It’s amazing that Duntov wasn’t fired on the spot, but as I mentioned earlier, he had friends in high places at GM. Even more amazing was that the cars were not sent to the crusher. Grand Sports 003, 004, and 005 boasted 377ci aluminum small-blocks that breathed through four 58mm Weber carbs each and made 485 hp. Cars 001 and 002, meanwhile, had been converted to roadsters. When GM discontinued the program, the cars began passing from racer to racer, as various privateers tried to make the Grand Sport into a serious competitor. But the mid-’60s were a time of tremendous advancement in race-car technology, and in just four years, the Grand Sports were seriously outdated. They had numerous problems that were never fully sorted out, including a terrible front-end lift that would occasionally pull the tires off the ground at high speed. Many famous drivers spent time behind the wheel of a Grand Sport, including A.J. Foyt, Augie Pabst, Jim Hall, Dick Thompson, and George Winterstein. In 1967 Alan Sevadjian bought one of the cars for just $7,500. By the 1970s the Grand Sports were all but forgotten and their whereabouts mostly unknown. The cars began to surface in the late-‘70s, and today all five are accounted for. In January 2009, at RM’s Automobiles of Arizona, Grand Sport 002, one of the two roadsters, was a no-sale at $4.9 million.
Fast-forward to 1996, and the revival of the Grand Sport option. Obviously the C4 edition couldn’t be a lightweight, tube-chassis racer. But it was an extremely well-executed collection of off-the-shelf parts. Under the hood was the new LT4 engine, an enhanced version of the base LT1 that made an additional 30 hp (up to 330 total) with basic hot-rod hardware. These included a higher (10.8:1) compression ratio, new aluminum heads with bigger ports and valves, a revised camshaft, Crane roller rocker arms, and higher-flow fuel injectors. The new engine redlined at 6,300 rpm and had an 8,000-rpm tach. All 1,000 Grand Sports were painted with Admiral Blue paint and had a wide white stripe that ran from the nose to the tail. The ZR-1–style 17-inch wheels were painted black, and flares originally developed for the Japanese export market were installed on the rear fenders. As a salute to the Grand Sport racers, red hash marks were applied to the left front fender. The Z51 suspension option was available to stiffen up the car’s handling. Of the 1,000 cars built, 810 were coupes and 190 were convertibles. (The latter didn’t have the wider tires and the rear fender flares.) Priced at $3,250 for the coupe and $2,880 for the droptop, option Z16 became an instant classic. These days, show organizers like to put all the C4 Grand Sports together in rows, where they make for a dazzling presentation.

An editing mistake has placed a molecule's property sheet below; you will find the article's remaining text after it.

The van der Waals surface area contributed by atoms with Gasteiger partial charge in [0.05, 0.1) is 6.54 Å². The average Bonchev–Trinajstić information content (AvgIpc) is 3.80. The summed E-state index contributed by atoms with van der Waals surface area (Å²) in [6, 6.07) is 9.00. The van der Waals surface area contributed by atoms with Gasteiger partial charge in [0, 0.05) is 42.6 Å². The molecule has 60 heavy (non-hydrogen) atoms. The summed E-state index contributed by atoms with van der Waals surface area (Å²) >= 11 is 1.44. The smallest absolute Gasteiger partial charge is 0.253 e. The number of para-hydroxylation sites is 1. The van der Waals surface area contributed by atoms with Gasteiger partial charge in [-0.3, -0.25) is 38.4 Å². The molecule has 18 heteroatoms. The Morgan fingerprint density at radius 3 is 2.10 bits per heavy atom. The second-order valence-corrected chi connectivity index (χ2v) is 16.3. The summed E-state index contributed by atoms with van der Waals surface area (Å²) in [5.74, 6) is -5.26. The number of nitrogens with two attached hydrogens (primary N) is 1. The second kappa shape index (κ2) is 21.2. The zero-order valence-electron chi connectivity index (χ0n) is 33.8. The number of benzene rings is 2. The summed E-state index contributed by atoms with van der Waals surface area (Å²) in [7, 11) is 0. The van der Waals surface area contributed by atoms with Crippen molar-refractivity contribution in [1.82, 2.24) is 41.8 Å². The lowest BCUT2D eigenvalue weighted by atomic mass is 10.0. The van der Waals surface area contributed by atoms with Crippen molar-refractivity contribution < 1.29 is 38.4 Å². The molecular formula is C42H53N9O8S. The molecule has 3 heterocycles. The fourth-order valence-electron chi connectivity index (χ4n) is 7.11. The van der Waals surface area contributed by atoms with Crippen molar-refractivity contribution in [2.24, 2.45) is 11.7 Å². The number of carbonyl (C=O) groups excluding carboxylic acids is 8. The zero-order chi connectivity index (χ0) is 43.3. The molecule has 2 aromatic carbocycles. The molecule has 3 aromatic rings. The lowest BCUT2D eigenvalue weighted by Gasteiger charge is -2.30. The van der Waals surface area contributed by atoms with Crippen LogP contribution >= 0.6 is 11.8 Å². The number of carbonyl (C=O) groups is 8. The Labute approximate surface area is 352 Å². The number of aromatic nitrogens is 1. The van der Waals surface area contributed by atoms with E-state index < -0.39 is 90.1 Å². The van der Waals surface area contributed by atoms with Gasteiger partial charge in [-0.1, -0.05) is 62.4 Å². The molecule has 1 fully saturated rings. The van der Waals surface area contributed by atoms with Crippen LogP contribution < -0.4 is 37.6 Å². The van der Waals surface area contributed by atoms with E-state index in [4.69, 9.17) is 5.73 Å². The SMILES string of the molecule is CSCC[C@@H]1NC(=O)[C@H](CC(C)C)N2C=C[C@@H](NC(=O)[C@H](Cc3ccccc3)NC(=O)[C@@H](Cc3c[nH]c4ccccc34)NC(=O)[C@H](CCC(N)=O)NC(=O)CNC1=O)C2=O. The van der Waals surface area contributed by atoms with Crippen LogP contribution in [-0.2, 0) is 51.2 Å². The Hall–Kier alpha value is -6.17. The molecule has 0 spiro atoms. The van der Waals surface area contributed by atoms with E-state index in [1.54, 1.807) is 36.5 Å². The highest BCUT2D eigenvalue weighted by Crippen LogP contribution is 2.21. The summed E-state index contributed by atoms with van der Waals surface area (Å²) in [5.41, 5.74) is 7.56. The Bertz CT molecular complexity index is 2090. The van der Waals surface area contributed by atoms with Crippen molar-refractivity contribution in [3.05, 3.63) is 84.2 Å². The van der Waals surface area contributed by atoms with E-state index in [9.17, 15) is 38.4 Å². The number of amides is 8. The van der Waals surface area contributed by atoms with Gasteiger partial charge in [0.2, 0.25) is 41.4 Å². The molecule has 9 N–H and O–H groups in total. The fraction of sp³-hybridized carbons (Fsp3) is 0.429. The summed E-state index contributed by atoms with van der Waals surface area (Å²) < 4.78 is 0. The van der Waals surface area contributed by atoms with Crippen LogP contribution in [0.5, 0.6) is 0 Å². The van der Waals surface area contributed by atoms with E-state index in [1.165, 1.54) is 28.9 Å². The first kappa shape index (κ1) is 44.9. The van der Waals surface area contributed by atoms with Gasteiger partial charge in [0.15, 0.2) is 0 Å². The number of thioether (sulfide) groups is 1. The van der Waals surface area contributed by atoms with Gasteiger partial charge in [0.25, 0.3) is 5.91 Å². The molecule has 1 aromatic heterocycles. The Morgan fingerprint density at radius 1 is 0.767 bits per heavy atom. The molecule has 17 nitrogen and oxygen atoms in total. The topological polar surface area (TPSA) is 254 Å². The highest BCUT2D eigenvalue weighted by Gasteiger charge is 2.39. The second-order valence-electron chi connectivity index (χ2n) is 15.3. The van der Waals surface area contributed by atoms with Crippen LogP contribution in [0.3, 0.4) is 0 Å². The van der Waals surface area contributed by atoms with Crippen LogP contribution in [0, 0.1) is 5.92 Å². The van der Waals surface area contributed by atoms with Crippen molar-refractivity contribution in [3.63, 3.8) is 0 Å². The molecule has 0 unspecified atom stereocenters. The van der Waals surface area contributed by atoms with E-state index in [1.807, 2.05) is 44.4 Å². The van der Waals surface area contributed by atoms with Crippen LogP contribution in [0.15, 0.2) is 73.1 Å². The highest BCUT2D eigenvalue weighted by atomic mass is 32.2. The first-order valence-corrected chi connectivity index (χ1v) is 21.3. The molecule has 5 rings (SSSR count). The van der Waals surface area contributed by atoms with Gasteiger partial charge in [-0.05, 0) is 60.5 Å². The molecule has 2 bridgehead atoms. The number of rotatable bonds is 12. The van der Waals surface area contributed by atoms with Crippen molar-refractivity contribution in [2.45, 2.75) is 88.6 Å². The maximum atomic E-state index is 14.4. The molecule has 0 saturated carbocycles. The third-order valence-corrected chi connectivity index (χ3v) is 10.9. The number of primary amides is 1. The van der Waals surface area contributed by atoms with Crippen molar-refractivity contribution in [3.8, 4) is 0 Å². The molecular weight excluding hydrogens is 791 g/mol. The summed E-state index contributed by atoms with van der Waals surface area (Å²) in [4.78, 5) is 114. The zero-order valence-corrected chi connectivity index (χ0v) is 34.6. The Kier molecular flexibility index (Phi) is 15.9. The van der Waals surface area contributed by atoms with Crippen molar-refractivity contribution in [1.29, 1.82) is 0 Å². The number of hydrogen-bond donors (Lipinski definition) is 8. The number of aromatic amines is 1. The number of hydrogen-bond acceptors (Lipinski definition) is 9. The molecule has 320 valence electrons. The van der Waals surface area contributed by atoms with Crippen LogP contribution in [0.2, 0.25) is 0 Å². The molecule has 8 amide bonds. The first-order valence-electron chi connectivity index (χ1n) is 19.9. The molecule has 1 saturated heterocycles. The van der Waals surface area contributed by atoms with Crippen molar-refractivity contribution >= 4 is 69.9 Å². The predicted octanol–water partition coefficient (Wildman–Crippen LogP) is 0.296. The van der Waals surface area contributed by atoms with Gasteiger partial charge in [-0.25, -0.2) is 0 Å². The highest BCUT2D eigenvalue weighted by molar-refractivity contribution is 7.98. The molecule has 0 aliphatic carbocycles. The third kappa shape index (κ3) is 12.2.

The C6 Grand Sport is a completely different animal. The base LS3 engine produces 430 hp—100 more than the old LT4. The new option fits neatly between the base Corvette and the Z06 and is available on both coupe and convertible models, in all color combinations. Oddly enough, the signature fender hash marks are optional. Perhaps most notable are the Z06 body panels, which include front and rear flared fenders, a front air-splitter, and a rear spoiler. The rear brake-cooling scoops are functional, but the front nose scoop is not. Visually separating the Grand Sport from the Z06 are a set of revised front-fender vents, with their ’67-inspired vertical slats. Model-specific five-spoke wheels are available in silver, Competition Gray, or chrome. The fronts measure 9.5 x 18 inches and are shod with Goodyear F1 run-flat tires sized 275/35ZR18. The 12 x 19-inch rears, meanwhile, get massive 325/30ZR19s. The front brakes have been enhanced with cross-drilled 14-inch front rotors and six-piston calipers, while the rears boast 13.5-inch rotors with four-piston binders. All four calipers are painted silver and wear red “Corvette” lettering.
Since the Grand Sport replaces the Z51 Performance Option, all of the Z51 goodies—heavy-duty springs, shocks, and stabilizer bars, along with coolers for the engine oil, transmission fluid, and steering fluid—are included. Additionally, all six-speed manual cars come with the Z52 option, which adds a dry-sump oil system, a rear-mounted battery, and a differential cooler. Manual cars also receive a new launch-control system. This system allows the driver to simply floor the gas, at which point the computer automatically selects the optimum launch rpm. All that’s left for the driver to do is drop the clutch and start shifting. All of the standard Corvette options are available on the Grand Sport, including four trim packages and the Dual Mode Exhaust System. Priced at $55,720 for the coupe and $59,530 for the convertible, the new Grand Sport is still around $15,000 less than a Z06. Zero-to-60 times clock in at 4 seconds flat, with quarter-miles in the low 13s or better. The car generates 1.0g on the skidpad and has an EPA rating of 26 mpg on the highway. Top speed is between 185 and 190 mph, making the latest Grand Sport faster than even the old racing versions.
For at least the first 20 years of its existence, the Corvette was always a hair’s breadth away from being canceled. Thanks to dedicated engineers like Duntov, McClellan, Hill, Juechter, and many others, the C6 Grand Sport can take its place among the greats of Corvette history. - KST
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Illustrated Corvette Series No. 100 1996 Grand Sport Corvette -
"'Finally, A Production Grand Sport"
The new C5 Corvette was behind schedule, but that didn't stop Dave Hill and his crew from dishing up the stunning '96 Grand Sport option. The 1963 Grand Sport was arguably the ultimate "could have been great" Corvette. And while the '96 Grand Sport option was a long way from the 2,000-pound 1963 road racer, it was "official" and available to the public.